Dr. Michael Schofield

Dr. Michael Schofield


I have been awarded a PhD for my practice-led research on the ontology of photography entitled ‘Aura and Trace: The Hauntology of the Rephotographic Image’. My supervisors were Simon Popple and Dr. Jim Brogden, and the thesis was examined by Dr Kate Nash and Dr Sarah Atkinson (King’s College London). The research was based on my own creative practice as a landscape photographer, utilising appropriated archival images of areas of the city which have disappeared, and a deconstruction of various rephotographic forms. The practice interrogated theory regarding the photograph as a paradoxical temporal distortion, approached through the metaphor of the ghost, and the Derridian notion of ‘hauntology’.

Alongside the thesis, which compares the analogue and digital photographs involved and proposes a view of ‘aura’ as historically contingent, the research also resulted in various practice-based outputs, including a photo book called A Window on Time, and a projection work installed at Leeds Light Night: The Remote Viewer.

I work as an artist publishing my work under the alias Michael C Coldwell.

Examples of my work can be found on my portfolio website: www.michaelcoldwell.co.uk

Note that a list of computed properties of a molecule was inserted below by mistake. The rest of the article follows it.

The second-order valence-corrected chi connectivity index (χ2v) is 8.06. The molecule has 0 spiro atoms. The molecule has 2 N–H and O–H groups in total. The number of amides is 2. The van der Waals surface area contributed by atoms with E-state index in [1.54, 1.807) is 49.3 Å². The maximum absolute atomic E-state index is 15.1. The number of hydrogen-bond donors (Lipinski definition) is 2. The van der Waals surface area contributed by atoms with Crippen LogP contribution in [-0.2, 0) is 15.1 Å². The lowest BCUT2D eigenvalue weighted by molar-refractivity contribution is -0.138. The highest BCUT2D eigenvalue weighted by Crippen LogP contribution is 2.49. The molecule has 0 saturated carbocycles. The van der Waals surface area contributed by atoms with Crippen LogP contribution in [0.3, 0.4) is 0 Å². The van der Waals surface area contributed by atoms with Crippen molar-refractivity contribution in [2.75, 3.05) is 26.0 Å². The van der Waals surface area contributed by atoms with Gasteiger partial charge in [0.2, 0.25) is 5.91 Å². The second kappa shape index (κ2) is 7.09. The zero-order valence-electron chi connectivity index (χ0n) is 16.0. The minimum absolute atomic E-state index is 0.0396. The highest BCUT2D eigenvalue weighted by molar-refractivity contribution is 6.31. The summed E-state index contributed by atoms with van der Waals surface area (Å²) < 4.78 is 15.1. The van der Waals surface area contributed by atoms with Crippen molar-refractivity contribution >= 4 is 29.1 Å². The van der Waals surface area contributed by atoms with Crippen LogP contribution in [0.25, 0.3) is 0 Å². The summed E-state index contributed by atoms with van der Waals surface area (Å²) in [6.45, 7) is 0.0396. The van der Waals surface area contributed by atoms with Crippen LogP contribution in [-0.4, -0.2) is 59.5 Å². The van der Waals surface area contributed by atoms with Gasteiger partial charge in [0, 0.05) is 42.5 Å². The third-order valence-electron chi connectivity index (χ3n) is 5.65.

I have begun a post-doctoral research fellowship with the Leeds Arts and Humanities Research Institute, and continue to work in the school as a dissertation supervisor for MA students, and elsewhere as a visiting lecturer at York St John University and Leeds Arts University.

Research interests

My practice-led research into the temporal and spectral nature of rephotography began in October 2015. My problem concerns the changing ontology of the photographic image in the digital era, with regard to notions of materiality, realism and mediation, and photography's role in how we both remember the landscape and perceive the passage of time. 

Through investigative practice my research aims to reveal the 'hauntology' of the photographic image, resurrecting and re-evaluating theories by Jacques Derrida and Walter Benjamin, and applying them to photography's own shifting topography of technologies and practices. The methodology for this study is grounded in both my own creative practice as a landscape photographer, and re-presentation of photographic material from the archive. Currently this work is focussed on the Godfrey Bingley photographic archive, held by Special Collections at the University Library. This project will attempt to rephotograph the lost landscapes depicted in Bingley's murky gelatin dry plates and crumbling cellulose nitrate negatives, currently being rescued by the Library's Digitisation team. These explorations aim to uncover the role the materiality of the image itself plays in our resurrections and re-imaginings of the past, and examines the effects of this on the digital archive. 

Other research interests include hauntology and cultural theory, sound art and installation, film theory and psychoanalysis, digital materialism and creative practice as a research methodology. I am also very interested in non-narrative and slow cinema, and the use of duration in film and related media.

More information on my research is available from www.michaelcoldwell.co.uk/auratrace.html


  • PhD Communications Studies (Photography)
  • MA Cinema and Photography
  • BA (Hons) Visual Communication
  • BTEC Foundation Art and Design